THE AMAZON UNDER FIRE: To aid its struggling economy, Brazil has allowed massive destruction of the rainforest, raising fears about the consequences for the rest of the planet.

AuthorSmith, Patricia

For months late last year, black clouds hung over the Amazon rainforest as work crews burned and chain-sawed through it. When the rainy season arrived in December, the smoke finally cleared and gave the world a shocking view of the damage.

Brazil's space agency reported that in a single year, more than 3,700 square miles of the Amazon had been razed--a swath of jungle nearly the size of the entire country of Lebanon torn from Earth's largest rainforest.

It was the biggest loss in Brazilian rainforest in a decade, and many scientists saw it as stark evidence of just how badly the Amazon has fared during President Jair Bolsonaro's first year in office.

Bolsonaro, a pro-business populist, has vowed to open the rainforest to industry and scale back its protections. His government has followed through, cutting funds and staffing that had been dedicated to enforcement of environmental laws. In the absence of federal agents to protect the Amazon, waves of loggers, ranchers, and miners moved in to satisfy global demand for timber, beef, and soybeans.

Environmentalists and scientists are deeply worried about whether the Amazon can survive the onslaught.

"It confirms the Amazon is completely lawless," says Carlos Nobre, a climate scientist at the University of Sao Paulo, adding: "It is a worrying warning for the future."

Nobre says the Amazon may soon cross a tipping point and begin to self-destruct: Once a certain amount of the rainforest has been destroyed--perhaps 20 to 25 percent--the resulting lower rainfall and longer dry seasons will eventually turn the area into a grassland. There's no accurate measure of total deforestation, but many researchers believe about 17 percent of the rainforest has been lost already.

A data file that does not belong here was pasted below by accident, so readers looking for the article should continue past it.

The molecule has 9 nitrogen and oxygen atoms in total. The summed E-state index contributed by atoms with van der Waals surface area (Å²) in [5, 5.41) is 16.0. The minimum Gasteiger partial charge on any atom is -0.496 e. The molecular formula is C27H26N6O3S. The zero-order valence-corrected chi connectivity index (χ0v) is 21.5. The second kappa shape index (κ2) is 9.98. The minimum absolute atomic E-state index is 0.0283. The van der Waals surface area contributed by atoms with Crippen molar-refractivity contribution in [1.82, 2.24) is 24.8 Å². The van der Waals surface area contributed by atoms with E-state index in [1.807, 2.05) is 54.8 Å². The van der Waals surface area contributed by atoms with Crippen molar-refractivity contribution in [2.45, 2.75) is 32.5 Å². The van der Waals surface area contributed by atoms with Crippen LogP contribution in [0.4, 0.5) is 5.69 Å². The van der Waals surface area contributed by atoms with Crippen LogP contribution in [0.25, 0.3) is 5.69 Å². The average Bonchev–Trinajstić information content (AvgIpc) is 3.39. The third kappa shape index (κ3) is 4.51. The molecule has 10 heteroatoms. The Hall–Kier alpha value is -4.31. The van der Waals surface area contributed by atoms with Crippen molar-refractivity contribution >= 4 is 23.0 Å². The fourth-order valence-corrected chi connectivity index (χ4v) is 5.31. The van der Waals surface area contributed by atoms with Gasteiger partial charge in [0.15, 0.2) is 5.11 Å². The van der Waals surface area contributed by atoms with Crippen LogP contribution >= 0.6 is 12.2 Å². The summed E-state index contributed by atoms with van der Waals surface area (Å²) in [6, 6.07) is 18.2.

Global Implications

At more than 2.1 million square miles, the Amazon stretches across parts of nine South American countries, but the bulk of it is in Brazil. Home to 2.5 million different kinds of insects and 20 percent of the world's bird species, the Amazon has huge ecological significance (see "Why the Amazon Matters," below). Beyond that, the rainforest plays a critical role in soaking up carbon dioxide and mitigating climate change: The Amazon's plant life stores around 100 billion tons of carbon. For these reasons, the Amazon's destruction has global implications.

Bolsonaro has long treated conservation efforts with disdain. He once said that Brazil's environmental policy was "suffocating the country." He vowed on the campaign trail that not "a square centimeter" of land would be designated for Brazil's indigenous people. And in November he dismissed his own country's official data about deforestation.

His attitude has had a big impact on the Amazon frontier, where the rainforest is being steadily transformed into land for cattle, soybeans, and other crops in a process that can be murky, sometimes illegal, and frequently violent.

"Deforestation and fires have always been a problem, but this is the first time it has...

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